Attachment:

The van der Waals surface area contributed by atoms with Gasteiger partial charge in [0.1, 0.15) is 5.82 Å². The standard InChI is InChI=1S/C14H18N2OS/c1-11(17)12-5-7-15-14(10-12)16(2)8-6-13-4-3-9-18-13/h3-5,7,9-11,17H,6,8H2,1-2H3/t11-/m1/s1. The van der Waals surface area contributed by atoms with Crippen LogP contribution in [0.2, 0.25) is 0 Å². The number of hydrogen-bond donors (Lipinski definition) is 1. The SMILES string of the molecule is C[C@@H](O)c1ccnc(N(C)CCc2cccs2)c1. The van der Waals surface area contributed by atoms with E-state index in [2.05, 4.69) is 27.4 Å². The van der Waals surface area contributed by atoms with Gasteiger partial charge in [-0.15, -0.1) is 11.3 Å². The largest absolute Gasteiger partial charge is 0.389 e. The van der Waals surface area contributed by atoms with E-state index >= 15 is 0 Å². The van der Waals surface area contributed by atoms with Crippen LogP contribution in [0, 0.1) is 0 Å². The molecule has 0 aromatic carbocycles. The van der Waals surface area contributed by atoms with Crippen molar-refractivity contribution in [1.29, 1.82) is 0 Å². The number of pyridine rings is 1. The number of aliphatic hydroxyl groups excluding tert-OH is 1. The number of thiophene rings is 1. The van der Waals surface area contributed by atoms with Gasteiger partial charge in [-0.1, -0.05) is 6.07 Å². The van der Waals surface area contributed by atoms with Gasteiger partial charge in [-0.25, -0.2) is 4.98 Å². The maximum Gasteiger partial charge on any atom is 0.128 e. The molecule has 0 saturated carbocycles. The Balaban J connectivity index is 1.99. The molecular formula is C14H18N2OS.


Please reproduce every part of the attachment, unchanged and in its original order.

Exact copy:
The van der Waals surface area contributed by atoms with Gasteiger partial charge in [0.1, 0.15) is 5.82 Å². The standard InChI is InChI=1S/C14H18N2OS/c1-11(17)12-5-7-15-14(10-12)16(2)8-6-13-4-3-9-18-13/h3-5,7,9-11,17H,6,8H2,1-2H3/t11-/m1/s1. The van der Waals surface area contributed by atoms with Crippen LogP contribution in [0.2, 0.25) is 0 Å². The number of hydrogen-bond donors (Lipinski definition) is 1. The SMILES string of the molecule is C[C@@H](O)c1ccnc(N(C)CCc2cccs2)c1. The van der Waals surface area contributed by atoms with E-state index in [2.05, 4.69) is 27.4 Å². The van der Waals surface area contributed by atoms with Gasteiger partial charge in [-0.15, -0.1) is 11.3 Å². The largest absolute Gasteiger partial charge is 0.389 e. The van der Waals surface area contributed by atoms with E-state index >= 15 is 0 Å². The van der Waals surface area contributed by atoms with Crippen LogP contribution in [0, 0.1) is 0 Å². The molecule has 0 aromatic carbocycles. The van der Waals surface area contributed by atoms with Crippen molar-refractivity contribution in [1.29, 1.82) is 0 Å². The number of pyridine rings is 1. The number of aliphatic hydroxyl groups excluding tert-OH is 1. The number of thiophene rings is 1. The van der Waals surface area contributed by atoms with Gasteiger partial charge in [-0.1, -0.05) is 6.07 Å². The van der Waals surface area contributed by atoms with Gasteiger partial charge in [-0.25, -0.2) is 4.98 Å². The maximum Gasteiger partial charge on any atom is 0.128 e. The molecule has 0 saturated carbocycles. The Balaban J connectivity index is 1.99. The molecular formula is C14H18N2OS.